Recent breakthroughs in genetics have allowed average folks to learn all sorts of subtle details about their family histories and the winding road connecting great-great-great grandma to the present day.
But despite all the fanfare, not everyone is down to look under the hood.
One Redditor, who posted on the “Am I the A**hole (AITA)” subReddit, discussed her recent encounter with the genetic buzz.
The Original Poster, known as Exact-Course-1284 on the site, laid it out directly in the title:
“AITA for not wanting to get my DNA tested to make my friend happy?”
OP first described a not-so-subtle character trait she’s forced to deal with.
“I (21-year-old female) have this friend (also 21-year-old female) who’ll sometimes get ridiculously obsessed with a certain random thing and then proceed to talk only about that specific thing for a few months straight before eventually moving on to something else.”
Then came a case in point.
“This time she became really interested in DNA tests, and I mean those kinds of things that were really popular on youtube at one point like 23andme, ancestry.com and so on.”
“She had her own DNA tested and constantly talked about her results, got pretty much everyone in her immediate family and friend group to try getting theirs tested too and she’s now trying to persuade me to do it as well.”
Eventually, the obsession overflowed into OP’s business.
“Now, I was adopted when I was just a few months old and look very racially ambiguous, so I have no idea who my biological parents were or where they came from.”
“And this has my friend teeming with curiosity because she really wants to know what my ancestry looks like and whether I’m mixed race or not.”
“But I really just give zero fu**s about those percentages and have no interest in selling my DNA information to some random company, because who even knows what they’ll do with it?”
“Not to mention there’s the possibility of having a bunch of random a** strangers trying to talk to me out of nowhere just because the test told them we’re 20% related.”
But OP’s friend was persistent.
“My friend says the tests can give you some important medical information too and is still constantly insisting that I get tested.”
“She even offered to buy me a DNA test kit for my upcoming birthday, to which I immediately said no thanks and got her mad to the point of arguing with me.”
“She says she can’t understand why I’m so dead set on not taking a DNA test and at this point it’s started to really get on my nerves. Am I the a**hole?”
Anonymous strangers weighed in by declaring:
- NTA – Not The A**hole
- YTA – You’re The A**hole
- ESH – Everyone Sucks Here
- NAH – No A**holes Here
Most people responded by assuring OP she hadn’t been an a**hole.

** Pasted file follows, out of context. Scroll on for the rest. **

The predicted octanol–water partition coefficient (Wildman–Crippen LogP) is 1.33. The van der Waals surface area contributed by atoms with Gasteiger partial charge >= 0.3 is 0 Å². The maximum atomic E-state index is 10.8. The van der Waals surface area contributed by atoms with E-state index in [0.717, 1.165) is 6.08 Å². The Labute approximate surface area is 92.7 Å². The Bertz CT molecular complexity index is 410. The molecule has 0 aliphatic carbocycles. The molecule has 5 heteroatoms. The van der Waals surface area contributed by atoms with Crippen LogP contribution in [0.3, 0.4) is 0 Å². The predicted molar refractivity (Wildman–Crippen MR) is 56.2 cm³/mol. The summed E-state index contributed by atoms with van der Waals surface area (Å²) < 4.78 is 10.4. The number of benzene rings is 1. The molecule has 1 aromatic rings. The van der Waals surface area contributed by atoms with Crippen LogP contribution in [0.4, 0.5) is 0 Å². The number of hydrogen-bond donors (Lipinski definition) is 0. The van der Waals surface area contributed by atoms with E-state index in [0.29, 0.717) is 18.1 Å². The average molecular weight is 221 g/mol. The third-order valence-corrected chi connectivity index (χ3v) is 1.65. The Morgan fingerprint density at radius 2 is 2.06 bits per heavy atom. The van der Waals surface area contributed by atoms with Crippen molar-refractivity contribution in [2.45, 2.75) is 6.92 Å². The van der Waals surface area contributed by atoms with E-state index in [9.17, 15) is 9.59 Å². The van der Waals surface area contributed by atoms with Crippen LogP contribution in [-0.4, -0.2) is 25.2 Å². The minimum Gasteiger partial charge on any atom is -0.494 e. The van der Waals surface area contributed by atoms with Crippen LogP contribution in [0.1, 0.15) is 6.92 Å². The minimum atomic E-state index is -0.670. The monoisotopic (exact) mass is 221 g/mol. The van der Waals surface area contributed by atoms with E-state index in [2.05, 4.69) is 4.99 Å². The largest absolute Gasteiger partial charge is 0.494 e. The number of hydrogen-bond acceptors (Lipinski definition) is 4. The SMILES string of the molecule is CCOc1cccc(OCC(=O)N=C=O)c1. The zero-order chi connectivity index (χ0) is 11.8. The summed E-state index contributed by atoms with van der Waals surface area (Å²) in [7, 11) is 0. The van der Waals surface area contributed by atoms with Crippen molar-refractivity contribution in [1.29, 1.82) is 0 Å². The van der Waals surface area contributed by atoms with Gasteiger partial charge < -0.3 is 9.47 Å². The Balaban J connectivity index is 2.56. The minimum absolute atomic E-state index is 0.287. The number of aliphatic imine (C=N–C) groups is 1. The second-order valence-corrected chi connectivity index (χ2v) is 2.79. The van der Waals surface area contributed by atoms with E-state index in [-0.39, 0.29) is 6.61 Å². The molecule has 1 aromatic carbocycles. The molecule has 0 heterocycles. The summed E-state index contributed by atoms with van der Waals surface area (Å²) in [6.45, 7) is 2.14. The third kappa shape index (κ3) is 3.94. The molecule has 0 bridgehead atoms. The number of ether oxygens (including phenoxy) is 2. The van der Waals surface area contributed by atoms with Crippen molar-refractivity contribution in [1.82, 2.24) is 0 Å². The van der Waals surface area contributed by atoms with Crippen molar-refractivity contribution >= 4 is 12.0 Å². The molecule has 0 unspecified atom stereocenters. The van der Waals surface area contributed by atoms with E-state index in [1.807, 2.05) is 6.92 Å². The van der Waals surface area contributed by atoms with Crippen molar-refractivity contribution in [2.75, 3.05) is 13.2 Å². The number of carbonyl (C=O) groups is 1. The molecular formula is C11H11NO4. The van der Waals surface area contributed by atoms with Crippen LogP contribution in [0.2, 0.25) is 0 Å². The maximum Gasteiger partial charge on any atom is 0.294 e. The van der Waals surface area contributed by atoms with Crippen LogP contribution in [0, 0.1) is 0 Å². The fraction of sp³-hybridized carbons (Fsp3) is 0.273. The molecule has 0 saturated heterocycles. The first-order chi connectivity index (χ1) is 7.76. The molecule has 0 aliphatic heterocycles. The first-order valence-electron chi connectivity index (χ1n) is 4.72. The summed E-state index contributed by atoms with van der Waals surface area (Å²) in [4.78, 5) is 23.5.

For many, this choice was up to one person, and one person only.
“I’ve had my DNA tested and had a lot of fun doing it. I, however, do not guilt shame or pressure others to do the same. This woman seriously wants you to do a DNA test just to satisfy her own curiosity?”
“If you were a petty person you could tell her you did the test but are under no circumstance sharing the results with her. She needs to learn how to mind her own damn business. NTA” — Expensive_Fee696
“NTA A DNA test is something to do if and when you feel ready, and not sooner.”
“Also, be sure to read the fine print on the test’s terms and conditions. A lot of these tests essentially give all your genetic information to the company, to use how they please, and to profit from without you getting a penny.”
“If you have health concerns about your genetics, you should talk to your doctor. And get a referral to a specialist in genetics who will be doing a serious medical analysis.”
“Not just signing up with a for-profit company that is as much about marketing gimmicks as serious evaluation of genetic health.” — Jazzlike_Humor3340
“NTA. This is a highly personal decision, and she is behaving completely inappropriately. Your life is not just some interesting science problem for her to gossip about. It is right for people to think carefully about whether they want to open the box on things like this.” — Ok_Smell_8260
“I don’t even know you and now I’m curious about your DNA myself 😆”
“But, NTA. This is none of her business, just like it’s none of mine.” — ScubaCC
Others drilled down into what was going on with this friend.
“NTA and might get craped on for saying this but your friend kind of sounds like they have a hyper fixation thing?”
“Like people seem to be implying they’re interested in your genetic makeup for some racial reason but to me it just sounds like they’re going through a hyper fixation cycle.” — Talkiesoundbox
“NTA. Your friend seems like she’s struggling to understand boundaries and is using you to satisfy her own interests rather than treating you like a human with their own agency.”
“It’s actually kind of gross that she’s fetishizing your racial make-up as something she personally needs to know. What benefit does she even expect to get out of the results?” — jormungandrstail
“NTA – as someone stated before, No. is a complete sentence.”
“Aside from this, and I want to be clear that I’m in no position to diagnose your friend, from what you describe, she may have ADHD or some other neuro-diversity. I speak from experience.”
“Short term obsessions and the inability to turn off from them is a classic trait (it’s a hyper focus). Classically, this will pass and she may even forget this was something she ever cared about DNA testing.” — iamspyman
“NTA. But I feel the need to ask, does your friend have ASD/Asperger’s? What you described about the obsession with specific subjects is a typical trait.” — KlausAngren
Looks like OP will be keeping her DNA in-house for a good, long while.